CHICAGO -- Jerry Reinsdorf said that he voted often on Wednesday for Scott Podsednik, pointing out that it was easy to click his player's name online whenever he was talking on the phone. Jermaine Dye and Aaron Rowand, Podsednik's teammates, proudly admitted after Wednesday's 7-2 victory that they cast as many votes for the fleet-footed left fielder as humanly possible. In fact, from the top of the White Sox's organizational flow chart, starting with chairman Reinsdorf, right on down to the part-time workers for the South Siders, everyone involved brought out the vote for Podsednik. Their intense three-day effort paid huge dividends, as Podsednik was declared the American League's Ameriquest Final Vote winner with an astonishing 3.965 million votes cast. Houston's Roy Oswalt was the National League winner, with a total of 2.652 million votes.
While many in attendance at U.S. Cellular Field on Wednesday had an inkling that Podsednik would beat out the Yankees' Derek Jeter and Hideki Matsui, Minnesota's Torii Hunter and Tampa Bay's Carl Crawford, the news did not become official until the top of the third inning. Public address announcer Gene Honda made the announcement, while congratulations were flashed on the left field scoreboard. The crowd rose in unison to give Podsednik a standing ovation, as Podsednik pumped his fist and tipped his hat a number of times to the fans. Rowand walked over and extended his congratulations prior to the start of the inning, and the rest of his teammates did the same when Podsednik returned to the dugout. Podsednik had no idea of his new All-Star status until he raced out to his position. "I got jittery," said Podsednik of his initial reaction and then his reaction to a standing ovation when he hit in the bottom of the third. "To hear the ovation from the crowd.... I understand that the support I got from the fans of Chicago and this organization and my teammates, my friends and family, this is what made it possible. I have a lot of thanks and a lot of thank you's to extend." "That's a great feeling," added manager Ozzie Guillen of the news for Podsednik and the ensuing reaction. "I think what happened today at the ballpark was great. A lot of people were excited about this kid making it. It shows me what kind of players we have, and what kind of fans we have." The 24,773 fans could have very well been giving themselves an ovation at the same time, as could have the fans watching on television at home. But the White Sox 'Vote for Scott' campaign, spearheaded by vice president of communications Scott Reifert, within the organization, and All-Star pitcher Mark Buehrle, within the team, evolved into a successful grassroots effort that would have made H. Ross Perot proud. It all began on Monday, when Podsednik signed autographs for 90 minutes for the White Sox fans, as one of Guillen's sons held up a sign reading 'Vote for Scott' in the background. The campaign increased in scope to Buehrle making an announcement after Monday's victory, and before the fireworks show at U.S. Cellular, for the crowd to get online and vote for Podsednik. "That blew my mind the other night, when [Buehrle] grabbed the microphone," said Reinsdorf with a smile. Buehrle repeated that announcement prior to Tuesday's victory over the Devil Rays, and the campaign also included shirts and buttons with the Vote for Scott message. Podsednik did everything but kiss a few babies in order to increase his support. "I think this is a real fun thing, good for the overall spirit," Reinsdorf continued. "It's good for our fans. Everybody has got into this. It's really good to see everyone pulling together to help one of our guys. "When Scott [Reifert] said let's do it, I thought, 'OK, let's do it.' I didn't think it would get the legs it did." Chicago mayor Richard M. Daley, a tried-and-true White Sox fan, had to be proud of the way his team got out the vote. There was no word, as of Wednesday, as to whether Daley had contacted Reifert and the White Sox for help with his next mayoral campaign. Not everyone seemed to get the same enjoyment out of the campaign as the winning player himself and the White Sox. Crawford, in town with the Devil Rays for the three-game series, was one of those mild dissenters. "I don't know how it's going to go by with the players, him campaigning like that," Crawford said. "It's a little bush league, but I guess whatever it takes to win." Crawford initially echoed the sentiment that most originally felt, in that Podsednik didn't have much of a chance to win this vote. Sure, he leads the Majors with 41 stolen bases, but he has yet to hit a home run and has only 17 RBIs. By Podsednik's own recent admission, those sort of statistics aren't what people are looking for when selecting All-Stars. But Podsednik deserved the honor, simply for what his presence at the top of the White Sox order has meant to the team's overall turn around. "I really don't have the vocabulary to describe what these last three days have been like for me," Podsednik said. "With the success we are having as a team and to now have the chance to play in an All-Star Game with three of my teammates, it's going to be a special couple of days." Podsednik toiled for eight years in the Minors, before getting his first Major League at-bat with the Mariners in 2001. He has not tried to hide his feelings concerning his overwhelming desire to make the trip to Detroit. The icing on the cake for the 29-year-old comes in the form of a $25,000 bonus, in addition to a $75,000 bump in his 2006 salary, from $1.9 million to 1.975, for making the 2005 All-Star team. His addition brings the total number of White Sox All-Stars to four, with Buehrle, Paul Konerko and Jon Garland all voted in by their peers. It will be the second trip for Konerko and Buehrle, and the first for Garland. Konerko believes that Podsednik, Jeter, Matsui, Hunter and Crawford were all worthy candidates on the AL Final Vote ballot. But if fans had to cast a tough vote between the group, then the nod should go to the player who has meant the most to baseball's most successful team. It didn't hurt that Podsednik had the White Sox political machine behind him. Only in Chicago could this improbable election come to fruition, where Podsednik himself voted early and often. "I clicked the enter button quite a few times. I'm not going to lie," Podsednik said. "[My girlfriend] Lisa [Dergan] and I took turns."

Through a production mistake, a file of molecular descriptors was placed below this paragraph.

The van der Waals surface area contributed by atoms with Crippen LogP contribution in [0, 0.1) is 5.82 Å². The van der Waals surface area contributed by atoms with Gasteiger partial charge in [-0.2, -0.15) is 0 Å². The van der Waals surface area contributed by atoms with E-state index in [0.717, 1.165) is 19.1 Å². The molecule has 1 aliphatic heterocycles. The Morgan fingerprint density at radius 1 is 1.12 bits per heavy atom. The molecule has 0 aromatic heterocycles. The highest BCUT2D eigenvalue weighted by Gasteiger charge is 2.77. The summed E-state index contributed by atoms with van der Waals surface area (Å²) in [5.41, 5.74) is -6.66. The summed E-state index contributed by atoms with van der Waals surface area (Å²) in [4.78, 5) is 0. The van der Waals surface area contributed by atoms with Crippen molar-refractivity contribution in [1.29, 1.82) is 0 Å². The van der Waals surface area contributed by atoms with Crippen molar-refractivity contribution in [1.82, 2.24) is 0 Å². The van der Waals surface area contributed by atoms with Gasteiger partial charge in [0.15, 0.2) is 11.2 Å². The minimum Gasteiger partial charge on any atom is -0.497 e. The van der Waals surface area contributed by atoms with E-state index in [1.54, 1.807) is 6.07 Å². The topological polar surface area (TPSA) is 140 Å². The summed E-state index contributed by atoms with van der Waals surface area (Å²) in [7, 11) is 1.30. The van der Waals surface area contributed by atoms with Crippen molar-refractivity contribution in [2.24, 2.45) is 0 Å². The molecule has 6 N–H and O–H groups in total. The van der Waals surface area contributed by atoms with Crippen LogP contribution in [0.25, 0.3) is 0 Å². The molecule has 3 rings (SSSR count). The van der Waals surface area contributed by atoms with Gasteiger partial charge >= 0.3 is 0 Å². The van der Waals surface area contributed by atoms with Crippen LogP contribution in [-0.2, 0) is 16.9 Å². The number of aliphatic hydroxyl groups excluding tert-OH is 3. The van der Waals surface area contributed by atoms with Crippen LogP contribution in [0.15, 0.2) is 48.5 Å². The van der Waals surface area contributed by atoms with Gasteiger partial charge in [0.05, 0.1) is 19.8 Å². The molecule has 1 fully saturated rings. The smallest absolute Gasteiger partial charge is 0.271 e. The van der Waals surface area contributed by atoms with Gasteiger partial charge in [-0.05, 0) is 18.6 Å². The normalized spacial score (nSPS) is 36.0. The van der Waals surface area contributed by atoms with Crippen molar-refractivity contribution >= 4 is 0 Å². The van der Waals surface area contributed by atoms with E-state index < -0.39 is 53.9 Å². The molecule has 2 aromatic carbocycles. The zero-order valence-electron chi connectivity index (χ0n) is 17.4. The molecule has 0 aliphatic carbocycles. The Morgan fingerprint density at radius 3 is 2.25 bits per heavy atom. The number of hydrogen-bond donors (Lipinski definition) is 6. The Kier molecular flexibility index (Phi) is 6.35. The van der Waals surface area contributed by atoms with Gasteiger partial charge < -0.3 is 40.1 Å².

Scott Merkin is a reporter for MLB.com. This story was not subject to the approval of Major League Baseball or its clubs.